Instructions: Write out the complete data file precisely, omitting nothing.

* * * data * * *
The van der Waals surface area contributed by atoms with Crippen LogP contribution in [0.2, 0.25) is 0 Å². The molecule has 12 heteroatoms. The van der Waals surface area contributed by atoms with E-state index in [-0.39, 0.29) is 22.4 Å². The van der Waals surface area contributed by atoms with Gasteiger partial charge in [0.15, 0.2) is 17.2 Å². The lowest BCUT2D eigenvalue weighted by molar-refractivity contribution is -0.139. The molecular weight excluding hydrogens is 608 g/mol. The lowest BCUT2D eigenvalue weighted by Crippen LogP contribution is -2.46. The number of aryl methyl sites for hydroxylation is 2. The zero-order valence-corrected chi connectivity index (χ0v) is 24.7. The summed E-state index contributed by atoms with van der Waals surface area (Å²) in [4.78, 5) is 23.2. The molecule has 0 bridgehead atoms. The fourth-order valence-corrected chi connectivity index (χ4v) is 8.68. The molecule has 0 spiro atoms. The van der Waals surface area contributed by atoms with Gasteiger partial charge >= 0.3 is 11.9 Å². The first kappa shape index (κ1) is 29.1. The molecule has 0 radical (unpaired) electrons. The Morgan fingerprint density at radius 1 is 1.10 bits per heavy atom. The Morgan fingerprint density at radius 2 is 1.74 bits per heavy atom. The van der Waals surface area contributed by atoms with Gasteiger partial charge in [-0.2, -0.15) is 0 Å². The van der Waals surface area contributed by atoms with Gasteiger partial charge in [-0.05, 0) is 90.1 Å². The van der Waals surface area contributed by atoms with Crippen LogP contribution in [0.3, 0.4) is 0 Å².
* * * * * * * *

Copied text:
The van der Waals surface area contributed by atoms with Crippen LogP contribution in [0.2, 0.25) is 0 Å². The molecule has 12 heteroatoms. The van der Waals surface area contributed by atoms with E-state index in [-0.39, 0.29) is 22.4 Å². The van der Waals surface area contributed by atoms with Gasteiger partial charge in [0.15, 0.2) is 17.2 Å². The lowest BCUT2D eigenvalue weighted by molar-refractivity contribution is -0.139. The molecular weight excluding hydrogens is 608 g/mol. The lowest BCUT2D eigenvalue weighted by Crippen LogP contribution is -2.46. The number of aryl methyl sites for hydroxylation is 2. The zero-order valence-corrected chi connectivity index (χ0v) is 24.7. The summed E-state index contributed by atoms with van der Waals surface area (Å²) in [4.78, 5) is 23.2. The molecule has 0 bridgehead atoms. The fourth-order valence-corrected chi connectivity index (χ4v) is 8.68. The molecule has 0 spiro atoms. The van der Waals surface area contributed by atoms with Gasteiger partial charge >= 0.3 is 11.9 Å². The first kappa shape index (κ1) is 29.1. The molecule has 0 radical (unpaired) electrons. The Morgan fingerprint density at radius 1 is 1.10 bits per heavy atom. The Morgan fingerprint density at radius 2 is 1.74 bits per heavy atom. The van der Waals surface area contributed by atoms with Gasteiger partial charge in [-0.2, -0.15) is 0 Å². The van der Waals surface area contributed by atoms with Gasteiger partial charge in [-0.05, 0) is 90.1 Å². The van der Waals surface area contributed by atoms with Crippen LogP contribution in [0.3, 0.4) is 0 Å².